Writer James Lileks has come up with an interesting way of dealing with his daughter’s broken Nintendo:
(G)Nat dropped her Nintendo and it broke. This is a teachable moment, in which she learned an important lesson: don’t drop your Nintendo, or it will break. Also, a replacement is not immediately forthcoming. The world doesn’t work that way. Well, her world doesn’t work that way. I will not let her use savings to ut a new one, because she has no concept of money; I have told her she can wait three months, which is a mean cruel ETERNITY, but: she can hasten the day by spending Nintendo time on other things, such as reading and art. The more she does that, the faster Replacement Day comes.
I’ll admit, I may talk a good game but often I’m a total pushover. I have — on more than one occasion — immediately replaced a lost or broken toy (provided, of course, it was an accident and not due to carelessness). Even went so far that when a beloved stuffed animal went missing, I went on eBay and got into a bidding war to purchase a new one.
How do you handle such situations? Do you — finances permitting — buy a new one or do you turn it into a life lesson?
Recently I stumbled upon a parenting debate about whether or not parents would take their children to “Gay Day” at Disney World. Although “Gay Day” isn’t an officially sponsored event, it is an organized one. In case you’re not familiar with it, one day out of the year gay couples, with or without children, go to Disney World to experience the park as the majority.
What caught my eye was the following comment on pregnancy.org:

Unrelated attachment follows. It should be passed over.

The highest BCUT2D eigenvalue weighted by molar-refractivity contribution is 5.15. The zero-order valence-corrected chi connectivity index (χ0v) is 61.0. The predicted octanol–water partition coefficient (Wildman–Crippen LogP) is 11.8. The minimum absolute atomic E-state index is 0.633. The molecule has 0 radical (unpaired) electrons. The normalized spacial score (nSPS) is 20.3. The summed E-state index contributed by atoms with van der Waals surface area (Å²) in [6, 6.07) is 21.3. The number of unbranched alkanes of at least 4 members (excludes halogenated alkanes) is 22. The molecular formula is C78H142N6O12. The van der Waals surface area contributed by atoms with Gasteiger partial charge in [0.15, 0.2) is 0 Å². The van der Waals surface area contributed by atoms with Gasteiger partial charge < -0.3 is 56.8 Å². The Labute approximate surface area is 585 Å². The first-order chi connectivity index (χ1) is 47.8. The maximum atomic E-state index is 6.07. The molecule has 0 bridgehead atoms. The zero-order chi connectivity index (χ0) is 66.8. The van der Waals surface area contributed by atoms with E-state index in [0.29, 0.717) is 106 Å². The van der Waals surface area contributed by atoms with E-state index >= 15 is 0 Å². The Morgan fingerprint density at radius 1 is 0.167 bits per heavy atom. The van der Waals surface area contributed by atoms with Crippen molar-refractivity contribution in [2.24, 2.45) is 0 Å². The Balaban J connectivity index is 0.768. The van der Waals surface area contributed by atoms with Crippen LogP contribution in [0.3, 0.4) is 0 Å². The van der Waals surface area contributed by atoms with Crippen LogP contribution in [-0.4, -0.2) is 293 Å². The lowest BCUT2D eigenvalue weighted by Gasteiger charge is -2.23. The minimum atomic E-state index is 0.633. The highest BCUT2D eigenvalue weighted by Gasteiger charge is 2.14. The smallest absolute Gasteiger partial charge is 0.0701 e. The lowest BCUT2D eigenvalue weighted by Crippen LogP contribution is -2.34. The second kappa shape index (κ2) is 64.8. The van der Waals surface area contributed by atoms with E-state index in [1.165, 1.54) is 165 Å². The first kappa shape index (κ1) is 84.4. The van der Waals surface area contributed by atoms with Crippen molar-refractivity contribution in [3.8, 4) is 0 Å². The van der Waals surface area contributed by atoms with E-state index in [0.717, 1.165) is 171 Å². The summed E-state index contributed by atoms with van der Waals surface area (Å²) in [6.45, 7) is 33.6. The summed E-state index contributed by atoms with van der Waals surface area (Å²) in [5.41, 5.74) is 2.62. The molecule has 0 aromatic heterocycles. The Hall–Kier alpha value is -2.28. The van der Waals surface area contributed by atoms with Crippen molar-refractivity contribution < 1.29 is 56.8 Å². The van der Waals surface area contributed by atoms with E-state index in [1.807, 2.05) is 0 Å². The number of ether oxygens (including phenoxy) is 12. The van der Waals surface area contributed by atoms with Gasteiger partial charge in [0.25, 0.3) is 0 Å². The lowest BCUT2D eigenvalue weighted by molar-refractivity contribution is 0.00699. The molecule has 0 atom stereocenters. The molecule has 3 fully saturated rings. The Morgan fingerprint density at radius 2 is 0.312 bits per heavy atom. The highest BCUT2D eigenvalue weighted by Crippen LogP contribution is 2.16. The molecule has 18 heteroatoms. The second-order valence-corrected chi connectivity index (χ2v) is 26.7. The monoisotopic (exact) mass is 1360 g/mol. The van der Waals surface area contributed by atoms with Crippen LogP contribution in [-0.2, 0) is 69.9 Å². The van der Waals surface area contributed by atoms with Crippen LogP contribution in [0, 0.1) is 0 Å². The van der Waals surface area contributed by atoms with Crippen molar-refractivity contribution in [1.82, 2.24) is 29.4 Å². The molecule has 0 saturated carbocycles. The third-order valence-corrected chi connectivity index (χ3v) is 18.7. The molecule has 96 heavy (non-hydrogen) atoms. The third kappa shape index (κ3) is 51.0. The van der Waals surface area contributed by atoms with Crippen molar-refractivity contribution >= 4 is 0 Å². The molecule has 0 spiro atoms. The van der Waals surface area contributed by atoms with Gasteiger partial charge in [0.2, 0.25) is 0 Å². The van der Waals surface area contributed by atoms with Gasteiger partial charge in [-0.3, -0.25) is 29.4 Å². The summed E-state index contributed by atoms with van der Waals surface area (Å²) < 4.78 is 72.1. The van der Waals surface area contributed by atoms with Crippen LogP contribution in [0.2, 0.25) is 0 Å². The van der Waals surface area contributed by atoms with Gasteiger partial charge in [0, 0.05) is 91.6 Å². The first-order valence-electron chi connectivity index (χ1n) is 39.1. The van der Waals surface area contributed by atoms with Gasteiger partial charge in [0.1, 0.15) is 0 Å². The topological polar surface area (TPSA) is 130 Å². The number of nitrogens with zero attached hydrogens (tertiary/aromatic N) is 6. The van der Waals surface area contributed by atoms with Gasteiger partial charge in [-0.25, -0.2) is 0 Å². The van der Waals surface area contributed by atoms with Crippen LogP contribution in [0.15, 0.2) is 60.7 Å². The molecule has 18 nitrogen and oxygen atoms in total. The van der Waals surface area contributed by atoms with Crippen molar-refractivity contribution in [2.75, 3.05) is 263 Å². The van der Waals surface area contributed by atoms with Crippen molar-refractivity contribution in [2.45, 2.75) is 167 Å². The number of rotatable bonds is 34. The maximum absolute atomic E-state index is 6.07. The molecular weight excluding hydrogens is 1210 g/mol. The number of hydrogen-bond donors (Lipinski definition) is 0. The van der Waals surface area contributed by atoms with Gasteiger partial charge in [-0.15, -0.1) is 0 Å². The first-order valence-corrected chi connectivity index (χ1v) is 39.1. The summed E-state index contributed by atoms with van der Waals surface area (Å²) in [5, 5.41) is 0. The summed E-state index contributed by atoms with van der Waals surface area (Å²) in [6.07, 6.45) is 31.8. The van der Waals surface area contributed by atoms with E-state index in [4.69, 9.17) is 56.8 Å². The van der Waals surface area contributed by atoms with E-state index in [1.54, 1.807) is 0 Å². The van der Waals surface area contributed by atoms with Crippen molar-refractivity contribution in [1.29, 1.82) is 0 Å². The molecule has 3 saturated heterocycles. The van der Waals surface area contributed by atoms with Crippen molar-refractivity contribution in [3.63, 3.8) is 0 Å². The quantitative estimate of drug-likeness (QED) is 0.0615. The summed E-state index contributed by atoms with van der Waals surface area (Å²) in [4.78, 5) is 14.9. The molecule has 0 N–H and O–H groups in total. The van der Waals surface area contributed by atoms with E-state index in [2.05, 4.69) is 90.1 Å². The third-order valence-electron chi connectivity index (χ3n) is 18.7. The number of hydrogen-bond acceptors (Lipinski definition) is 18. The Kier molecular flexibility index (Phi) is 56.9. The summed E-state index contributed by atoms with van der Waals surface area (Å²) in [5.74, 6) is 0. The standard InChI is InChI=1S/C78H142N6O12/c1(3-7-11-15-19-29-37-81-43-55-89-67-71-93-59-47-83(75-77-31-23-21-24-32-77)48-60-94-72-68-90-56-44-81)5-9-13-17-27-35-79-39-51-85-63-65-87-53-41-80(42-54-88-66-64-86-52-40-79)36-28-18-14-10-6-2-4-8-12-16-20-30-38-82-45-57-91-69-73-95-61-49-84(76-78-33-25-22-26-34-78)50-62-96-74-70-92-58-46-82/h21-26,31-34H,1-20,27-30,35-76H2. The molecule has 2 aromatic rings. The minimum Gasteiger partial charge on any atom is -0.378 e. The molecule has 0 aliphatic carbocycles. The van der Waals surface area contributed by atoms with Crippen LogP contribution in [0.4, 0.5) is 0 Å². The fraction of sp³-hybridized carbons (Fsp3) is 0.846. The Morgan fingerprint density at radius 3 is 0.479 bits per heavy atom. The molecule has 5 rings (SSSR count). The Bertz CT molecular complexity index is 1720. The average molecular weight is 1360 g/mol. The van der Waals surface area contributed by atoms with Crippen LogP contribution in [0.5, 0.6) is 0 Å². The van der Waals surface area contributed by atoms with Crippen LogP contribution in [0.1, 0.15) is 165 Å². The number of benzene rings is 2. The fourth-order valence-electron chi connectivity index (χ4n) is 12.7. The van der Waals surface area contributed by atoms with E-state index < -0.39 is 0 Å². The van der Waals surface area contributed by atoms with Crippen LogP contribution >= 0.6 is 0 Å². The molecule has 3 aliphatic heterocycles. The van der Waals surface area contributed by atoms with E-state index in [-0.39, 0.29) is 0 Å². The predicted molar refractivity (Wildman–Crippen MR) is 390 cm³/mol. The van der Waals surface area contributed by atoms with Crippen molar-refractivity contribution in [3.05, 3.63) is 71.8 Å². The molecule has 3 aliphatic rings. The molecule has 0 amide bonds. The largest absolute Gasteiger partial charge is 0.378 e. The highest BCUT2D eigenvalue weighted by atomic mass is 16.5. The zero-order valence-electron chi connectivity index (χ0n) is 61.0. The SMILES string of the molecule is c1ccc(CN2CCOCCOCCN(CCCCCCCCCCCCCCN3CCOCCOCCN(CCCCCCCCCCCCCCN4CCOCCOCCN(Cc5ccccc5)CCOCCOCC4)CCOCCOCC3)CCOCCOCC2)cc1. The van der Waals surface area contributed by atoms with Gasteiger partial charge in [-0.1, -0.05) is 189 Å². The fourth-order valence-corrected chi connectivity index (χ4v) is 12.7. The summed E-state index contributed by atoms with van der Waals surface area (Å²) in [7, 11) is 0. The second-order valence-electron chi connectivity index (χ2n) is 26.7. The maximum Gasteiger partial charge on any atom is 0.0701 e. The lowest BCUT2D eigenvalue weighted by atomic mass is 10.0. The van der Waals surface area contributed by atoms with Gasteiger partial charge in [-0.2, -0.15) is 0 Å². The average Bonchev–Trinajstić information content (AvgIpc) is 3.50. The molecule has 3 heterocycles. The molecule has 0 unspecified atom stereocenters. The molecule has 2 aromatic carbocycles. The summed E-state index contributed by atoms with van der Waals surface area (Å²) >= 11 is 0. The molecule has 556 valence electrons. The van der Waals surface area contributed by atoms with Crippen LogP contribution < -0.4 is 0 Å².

So now you understand why there is a need for “gay day”…’cause every other day is “hetero day” at Disney World (and everywhere else), and it’s tough to have everything catered to another group’s interests. Doesn’t feel so good when you don’t see your family and your own family values widely represented, does it?
That statement seemed so ridiculous to me. Why does anyone’s and everyone’s interests have to be widely represented anyway? My question has nothing to do with whether or not I “agree” with the “gay lifestyle”. I couldn’t care less about that.
For some reason, this reminds me of the times when I’ve been in the minority. At one of my past jobs, I went looking for a daycare for my older son who was about 3 years old at the time. Lucky for me, there was a Montessori across the street. How convenient was that? So, I made an appointment to take a tour and given that the company was located smack dab in the middle of “Korean Town”, all the children and staff were Korean. I’m not exaggerating. There was not one other ethnicity represented besides Korean.
I kept an open mind looking at Korean lesson plans on the teacher’s desks and when I received an awkward outsider reception from the Administrator. As convenient as it might have been, I decided against sending him there. I didn’t want my son to feel like the odd kid out if I didn’t have to. I also saw no reason to submerge into a culture at 3 years old that he would likely not appreciate or understand. Granted, kids are resilient and he would have adapted, and probably learned some interesting differences, but I would have preferred a more diverse group. It had nothing to do with hate or racism or prejudice, but of cultural comfort. That is why a Korean Montessori exists to begin with — in order to find that comfort and simpatico and preserve a unique culture.
My point being, the commenters accusing those who don’t want to go to “Gay Day” as hateful and ignorant, aren’t they contradicting themselves when they point out that gay couples don’t want to have to always conform to the interests of straight people and the majority?
Human nature dictates that people like to be around people like them, even those who are the most accepting and tolerant people in the world.
I have to wonder if the people accusing others of being hateful have made a point to live in an area outside their own race and common interests? I’m sure the answer is no.
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